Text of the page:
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George finally gets Bianca’s last name right (it’s [mæŋgəm]) and we talk a little about people mispronouncing our names.  Then we get into what makes a language good or bad, and don’t come to much of a good conclusion other than the old “eye of the beholder.”  Then after Bianca leaves Will and George are left to sputter about the enigmatic Ithkuil — Well, George sputters, and Will is a little more lucid.


5 Responses to “Conlangery #03: The Good and the Bad”

  1. Peter

    First, could you post the link to Bianca’s conscript rant page?

    Second, a very interesting discussion on “judging” conlangs. Of course, this is an old discussion, and not one that is going to go away any time soon, but I would suggest that there’s an additional element that’s not often taken into account: effort. For example, most people, if they go into a museum of modern art, will say, “I could throw something like that in 10 minutes from the junk in my garage!” Yes, there’s the message that the artist may be wanting to convey, but it’s a (universal, I believe) human trait to devalue that which is mass-produced, quickly made, with (apparently) little thought or effort put into its execution., especially if it has little to no utilitarian value. So in the case of modern art (especially the worst excesses), any message will be lost to the knee-jerk reaction, “This is junk, and someone actually paid good money for this?”

    Now, very few conlangers are getting paid to create conlangs, and the Secret Vice is most likely to remain firmly within the realms of amateurs (in the best, original sense of the word) for a long time to come. However, I think that we can attach a fundamental value to effort when it comes to conlanging. It’s not about whether a conlang is “good” or “bad”, but the value we attach to it. I think it’s safe to say that generally speaking, a conlang “sketch” will be found to be of lesser value than something that has been a labor of love for years, decades even. We naturally find higher value in a conlang that has more detail and shows signs that a lot of time and mental energy has been invested in it; we might not like it for aesthetic reasons, but we can still admire it and find value in it, because the conlanger invested value into it. All a sketch can offer is a passing, “Oh, that’s clever.”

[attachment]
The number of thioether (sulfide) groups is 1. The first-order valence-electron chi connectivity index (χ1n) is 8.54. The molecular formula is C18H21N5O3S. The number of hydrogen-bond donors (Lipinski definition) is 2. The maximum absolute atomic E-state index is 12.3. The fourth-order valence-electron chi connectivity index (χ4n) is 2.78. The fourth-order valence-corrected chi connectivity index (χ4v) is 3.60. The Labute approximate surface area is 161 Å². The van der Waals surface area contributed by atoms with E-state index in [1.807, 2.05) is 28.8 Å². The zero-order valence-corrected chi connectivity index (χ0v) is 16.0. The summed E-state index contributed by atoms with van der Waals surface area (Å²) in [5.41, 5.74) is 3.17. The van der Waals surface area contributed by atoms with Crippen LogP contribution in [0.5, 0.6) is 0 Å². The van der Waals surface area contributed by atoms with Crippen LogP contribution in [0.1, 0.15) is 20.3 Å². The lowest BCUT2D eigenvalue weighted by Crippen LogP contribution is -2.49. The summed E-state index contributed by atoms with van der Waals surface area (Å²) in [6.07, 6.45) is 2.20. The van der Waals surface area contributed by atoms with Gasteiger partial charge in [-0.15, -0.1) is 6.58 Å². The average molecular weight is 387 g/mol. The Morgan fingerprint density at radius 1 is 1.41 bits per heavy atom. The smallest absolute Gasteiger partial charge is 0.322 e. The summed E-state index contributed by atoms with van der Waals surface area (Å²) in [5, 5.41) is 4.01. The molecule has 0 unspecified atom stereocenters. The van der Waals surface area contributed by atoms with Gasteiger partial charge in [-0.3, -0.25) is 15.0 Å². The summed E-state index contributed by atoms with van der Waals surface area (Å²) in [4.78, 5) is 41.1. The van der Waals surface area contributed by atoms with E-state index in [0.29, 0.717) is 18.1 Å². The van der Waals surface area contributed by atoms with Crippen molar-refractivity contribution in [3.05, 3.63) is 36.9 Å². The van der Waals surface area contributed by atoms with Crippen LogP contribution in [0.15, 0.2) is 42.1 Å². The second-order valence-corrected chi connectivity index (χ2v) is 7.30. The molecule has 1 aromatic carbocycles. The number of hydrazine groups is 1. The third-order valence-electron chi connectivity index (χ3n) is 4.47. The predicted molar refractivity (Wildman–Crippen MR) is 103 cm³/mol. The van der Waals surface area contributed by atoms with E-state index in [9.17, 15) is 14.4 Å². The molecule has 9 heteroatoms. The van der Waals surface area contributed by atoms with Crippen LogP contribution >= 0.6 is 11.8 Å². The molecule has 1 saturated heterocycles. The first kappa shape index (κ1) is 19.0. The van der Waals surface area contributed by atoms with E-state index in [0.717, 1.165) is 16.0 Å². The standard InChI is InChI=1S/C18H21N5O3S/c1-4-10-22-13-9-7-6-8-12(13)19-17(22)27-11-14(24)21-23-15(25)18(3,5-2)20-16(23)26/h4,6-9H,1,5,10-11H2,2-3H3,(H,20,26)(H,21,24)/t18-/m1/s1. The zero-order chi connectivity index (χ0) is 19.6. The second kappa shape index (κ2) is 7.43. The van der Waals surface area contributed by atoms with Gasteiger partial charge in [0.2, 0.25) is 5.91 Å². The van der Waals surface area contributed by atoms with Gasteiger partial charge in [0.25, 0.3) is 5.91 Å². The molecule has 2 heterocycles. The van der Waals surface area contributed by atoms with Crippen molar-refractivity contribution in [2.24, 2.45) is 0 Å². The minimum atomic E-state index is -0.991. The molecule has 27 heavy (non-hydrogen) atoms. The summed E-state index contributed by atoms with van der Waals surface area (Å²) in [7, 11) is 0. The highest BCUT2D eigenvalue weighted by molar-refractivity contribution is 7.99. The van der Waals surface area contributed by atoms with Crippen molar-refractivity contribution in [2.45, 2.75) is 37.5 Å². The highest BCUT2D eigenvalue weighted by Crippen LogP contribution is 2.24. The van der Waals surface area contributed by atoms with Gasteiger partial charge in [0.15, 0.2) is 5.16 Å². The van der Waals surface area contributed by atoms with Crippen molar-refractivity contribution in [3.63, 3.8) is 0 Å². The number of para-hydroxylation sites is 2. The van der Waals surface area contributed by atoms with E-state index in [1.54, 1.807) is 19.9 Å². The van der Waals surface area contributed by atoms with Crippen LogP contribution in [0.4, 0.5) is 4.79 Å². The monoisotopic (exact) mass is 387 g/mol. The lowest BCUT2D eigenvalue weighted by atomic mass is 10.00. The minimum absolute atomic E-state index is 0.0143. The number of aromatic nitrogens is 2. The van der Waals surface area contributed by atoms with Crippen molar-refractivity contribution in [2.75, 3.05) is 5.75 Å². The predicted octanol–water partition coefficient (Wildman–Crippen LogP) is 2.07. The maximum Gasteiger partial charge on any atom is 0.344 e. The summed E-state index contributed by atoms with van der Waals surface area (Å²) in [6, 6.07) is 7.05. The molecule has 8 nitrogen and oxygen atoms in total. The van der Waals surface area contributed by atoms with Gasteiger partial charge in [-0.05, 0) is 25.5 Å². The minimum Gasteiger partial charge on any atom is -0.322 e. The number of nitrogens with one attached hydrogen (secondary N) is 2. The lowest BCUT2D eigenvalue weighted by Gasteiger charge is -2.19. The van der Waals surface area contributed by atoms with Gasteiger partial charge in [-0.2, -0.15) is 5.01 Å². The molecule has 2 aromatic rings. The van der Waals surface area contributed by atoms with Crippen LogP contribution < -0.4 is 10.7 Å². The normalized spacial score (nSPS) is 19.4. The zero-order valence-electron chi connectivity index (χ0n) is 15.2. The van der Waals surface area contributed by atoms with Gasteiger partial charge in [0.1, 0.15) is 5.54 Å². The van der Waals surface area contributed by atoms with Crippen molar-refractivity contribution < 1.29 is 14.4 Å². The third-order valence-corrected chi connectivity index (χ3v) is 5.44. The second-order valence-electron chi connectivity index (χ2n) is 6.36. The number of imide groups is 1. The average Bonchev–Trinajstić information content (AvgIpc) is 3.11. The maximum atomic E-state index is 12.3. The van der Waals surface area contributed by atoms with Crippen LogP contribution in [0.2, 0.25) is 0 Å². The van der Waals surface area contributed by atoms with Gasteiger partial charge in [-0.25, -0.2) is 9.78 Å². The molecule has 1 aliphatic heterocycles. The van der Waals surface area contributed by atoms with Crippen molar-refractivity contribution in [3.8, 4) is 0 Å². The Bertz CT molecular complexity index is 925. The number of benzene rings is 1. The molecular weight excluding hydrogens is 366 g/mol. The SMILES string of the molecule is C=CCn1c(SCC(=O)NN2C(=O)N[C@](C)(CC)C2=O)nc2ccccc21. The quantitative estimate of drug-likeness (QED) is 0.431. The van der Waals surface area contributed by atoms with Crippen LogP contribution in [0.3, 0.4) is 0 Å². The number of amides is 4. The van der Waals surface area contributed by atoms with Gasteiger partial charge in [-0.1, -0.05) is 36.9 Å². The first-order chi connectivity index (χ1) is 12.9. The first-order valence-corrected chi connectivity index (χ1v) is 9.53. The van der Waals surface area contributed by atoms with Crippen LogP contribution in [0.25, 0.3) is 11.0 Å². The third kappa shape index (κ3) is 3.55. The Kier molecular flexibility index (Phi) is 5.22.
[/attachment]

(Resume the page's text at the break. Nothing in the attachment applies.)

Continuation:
That’s not to say that a sketch has no value, just lesser. The value of a sketch is precisely in it’s ability to make us pause and say, “That’s interesting, I’d like to see that idea fleshed out some more and put into practice.” But what we’re really doing is valuing the idea. A mature conlang (or maturing–are they ever finished?), on the other hand, will be valued for what it is, in and of itself.

  2. Josh

    On the ambiguity topic, I would point out that most Auxlans tend to manage that with ad fixes. Esperanto Belo could mean beautiful person, thing or the quality of beauty. Or without context they could be presented as Belulo, Belajxo and Beleco.

  3. Matthew McVeagh

    It doesn’t make much sense to criticise/judge phillangs or explangs for not being something they’re not meant to be. They’re not artlangs. They’re not meant to be cute, friendly, naturalistic, or culturally embedded. They’re intended to stretch the human mind in how it expresses thought through language. Generally with the purpose of getting you to think in new ways as a result of not being bound by the limitations of natural language – and of artificially naturalistic constructed language. They’re basically not intended to be ‘used’ in the sense of people having conversations in them. Not all conlangs are. It’s kind of comparing apples and oranges to judge all conlangs by the same criteria.

    • admin

      I would agree with you that different kinds of conlangs should be judged based on their own goals. Langauges like Lojban or Ithkuil or even John Wilkins’ Real Character can be interesting as thought experiments. But I do think it’s good to note that some conlangs would be exceedingly difficult to use the way langauge is actually used.


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